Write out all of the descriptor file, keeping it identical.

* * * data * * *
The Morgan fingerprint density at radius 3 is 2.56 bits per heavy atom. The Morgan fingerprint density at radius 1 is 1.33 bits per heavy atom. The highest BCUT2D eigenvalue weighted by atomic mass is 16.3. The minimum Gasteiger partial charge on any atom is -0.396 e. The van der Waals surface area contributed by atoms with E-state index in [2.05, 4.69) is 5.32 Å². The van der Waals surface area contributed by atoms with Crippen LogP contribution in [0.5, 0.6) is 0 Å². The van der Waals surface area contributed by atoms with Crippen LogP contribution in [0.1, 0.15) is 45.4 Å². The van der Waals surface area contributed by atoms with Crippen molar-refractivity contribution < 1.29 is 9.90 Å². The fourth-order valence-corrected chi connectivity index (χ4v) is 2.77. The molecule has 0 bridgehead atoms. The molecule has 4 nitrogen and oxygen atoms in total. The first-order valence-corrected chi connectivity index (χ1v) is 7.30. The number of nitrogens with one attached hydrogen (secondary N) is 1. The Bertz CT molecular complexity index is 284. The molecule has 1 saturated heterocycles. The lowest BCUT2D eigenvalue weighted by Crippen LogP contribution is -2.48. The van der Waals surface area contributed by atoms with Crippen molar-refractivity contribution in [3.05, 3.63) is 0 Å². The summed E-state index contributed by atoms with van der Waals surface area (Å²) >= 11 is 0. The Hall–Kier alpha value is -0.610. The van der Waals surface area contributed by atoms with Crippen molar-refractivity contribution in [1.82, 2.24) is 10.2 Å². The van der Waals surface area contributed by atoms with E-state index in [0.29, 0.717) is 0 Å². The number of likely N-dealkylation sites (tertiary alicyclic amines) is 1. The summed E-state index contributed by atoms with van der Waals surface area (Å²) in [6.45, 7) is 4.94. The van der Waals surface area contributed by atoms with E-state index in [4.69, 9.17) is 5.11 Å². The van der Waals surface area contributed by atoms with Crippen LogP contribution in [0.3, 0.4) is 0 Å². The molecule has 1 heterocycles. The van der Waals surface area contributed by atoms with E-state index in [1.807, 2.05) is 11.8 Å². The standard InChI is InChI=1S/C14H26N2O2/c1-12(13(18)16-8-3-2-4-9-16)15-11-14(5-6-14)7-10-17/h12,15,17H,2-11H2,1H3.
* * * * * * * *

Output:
The Morgan fingerprint density at radius 3 is 2.56 bits per heavy atom. The Morgan fingerprint density at radius 1 is 1.33 bits per heavy atom. The highest BCUT2D eigenvalue weighted by atomic mass is 16.3. The minimum Gasteiger partial charge on any atom is -0.396 e. The van der Waals surface area contributed by atoms with E-state index in [2.05, 4.69) is 5.32 Å². The van der Waals surface area contributed by atoms with Crippen LogP contribution in [0.5, 0.6) is 0 Å². The van der Waals surface area contributed by atoms with Crippen LogP contribution in [0.1, 0.15) is 45.4 Å². The van der Waals surface area contributed by atoms with Crippen molar-refractivity contribution < 1.29 is 9.90 Å². The fourth-order valence-corrected chi connectivity index (χ4v) is 2.77. The molecule has 0 bridgehead atoms. The molecule has 4 nitrogen and oxygen atoms in total. The first-order valence-corrected chi connectivity index (χ1v) is 7.30. The number of nitrogens with one attached hydrogen (secondary N) is 1. The Bertz CT molecular complexity index is 284. The molecule has 1 saturated heterocycles. The lowest BCUT2D eigenvalue weighted by Crippen LogP contribution is -2.48. The van der Waals surface area contributed by atoms with Crippen molar-refractivity contribution in [3.05, 3.63) is 0 Å². The summed E-state index contributed by atoms with van der Waals surface area (Å²) >= 11 is 0. The Hall–Kier alpha value is -0.610. The van der Waals surface area contributed by atoms with Crippen molar-refractivity contribution in [1.82, 2.24) is 10.2 Å². The van der Waals surface area contributed by atoms with E-state index in [0.29, 0.717) is 0 Å². The number of likely N-dealkylation sites (tertiary alicyclic amines) is 1. The summed E-state index contributed by atoms with van der Waals surface area (Å²) in [6.45, 7) is 4.94. The van der Waals surface area contributed by atoms with E-state index in [4.69, 9.17) is 5.11 Å². The van der Waals surface area contributed by atoms with Crippen LogP contribution in [0.3, 0.4) is 0 Å². The molecule has 1 heterocycles. The van der Waals surface area contributed by atoms with E-state index in [1.807, 2.05) is 11.8 Å². The standard InChI is InChI=1S/C14H26N2O2/c1-12(13(18)16-8-3-2-4-9-16)15-11-14(5-6-14)7-10-17/h12,15,17H,2-11H2,1H3.